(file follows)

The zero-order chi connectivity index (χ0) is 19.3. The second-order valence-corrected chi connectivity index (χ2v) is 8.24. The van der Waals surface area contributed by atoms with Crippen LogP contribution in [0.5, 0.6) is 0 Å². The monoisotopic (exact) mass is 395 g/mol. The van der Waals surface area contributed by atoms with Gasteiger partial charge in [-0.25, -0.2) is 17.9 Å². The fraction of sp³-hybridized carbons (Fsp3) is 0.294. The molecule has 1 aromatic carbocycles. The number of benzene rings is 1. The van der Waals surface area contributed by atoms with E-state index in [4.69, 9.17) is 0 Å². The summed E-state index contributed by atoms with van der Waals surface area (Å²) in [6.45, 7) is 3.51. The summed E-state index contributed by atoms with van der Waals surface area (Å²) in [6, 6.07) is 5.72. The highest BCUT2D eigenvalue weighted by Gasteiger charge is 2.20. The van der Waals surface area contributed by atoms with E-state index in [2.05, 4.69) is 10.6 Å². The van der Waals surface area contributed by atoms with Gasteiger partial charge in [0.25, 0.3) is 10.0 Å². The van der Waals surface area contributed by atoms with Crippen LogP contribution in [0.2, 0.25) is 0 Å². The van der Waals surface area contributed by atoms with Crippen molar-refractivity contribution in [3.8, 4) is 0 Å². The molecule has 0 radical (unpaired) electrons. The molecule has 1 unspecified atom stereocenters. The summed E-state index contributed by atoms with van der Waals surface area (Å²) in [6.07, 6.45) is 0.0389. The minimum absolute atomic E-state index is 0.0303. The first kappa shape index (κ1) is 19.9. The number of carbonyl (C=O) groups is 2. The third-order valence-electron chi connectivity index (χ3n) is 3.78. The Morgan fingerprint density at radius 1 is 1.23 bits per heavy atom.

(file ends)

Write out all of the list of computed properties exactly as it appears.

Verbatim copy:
The zero-order chi connectivity index (χ0) is 19.3. The second-order valence-corrected chi connectivity index (χ2v) is 8.24. The van der Waals surface area contributed by atoms with Crippen LogP contribution in [0.5, 0.6) is 0 Å². The monoisotopic (exact) mass is 395 g/mol. The van der Waals surface area contributed by atoms with Gasteiger partial charge in [-0.25, -0.2) is 17.9 Å². The fraction of sp³-hybridized carbons (Fsp3) is 0.294. The molecule has 1 aromatic carbocycles. The number of benzene rings is 1. The van der Waals surface area contributed by atoms with E-state index in [4.69, 9.17) is 0 Å². The summed E-state index contributed by atoms with van der Waals surface area (Å²) in [6.45, 7) is 3.51. The summed E-state index contributed by atoms with van der Waals surface area (Å²) in [6, 6.07) is 5.72. The highest BCUT2D eigenvalue weighted by Gasteiger charge is 2.20. The van der Waals surface area contributed by atoms with E-state index in [2.05, 4.69) is 10.6 Å². The van der Waals surface area contributed by atoms with Gasteiger partial charge in [0.25, 0.3) is 10.0 Å². The van der Waals surface area contributed by atoms with Crippen LogP contribution in [0.2, 0.25) is 0 Å². The van der Waals surface area contributed by atoms with Crippen molar-refractivity contribution in [3.8, 4) is 0 Å². The molecule has 0 radical (unpaired) electrons. The molecule has 1 unspecified atom stereocenters. The summed E-state index contributed by atoms with van der Waals surface area (Å²) in [6.07, 6.45) is 0.0389. The minimum absolute atomic E-state index is 0.0303. The first kappa shape index (κ1) is 19.9. The number of carbonyl (C=O) groups is 2. The third-order valence-electron chi connectivity index (χ3n) is 3.78. The Morgan fingerprint density at radius 1 is 1.23 bits per heavy atom.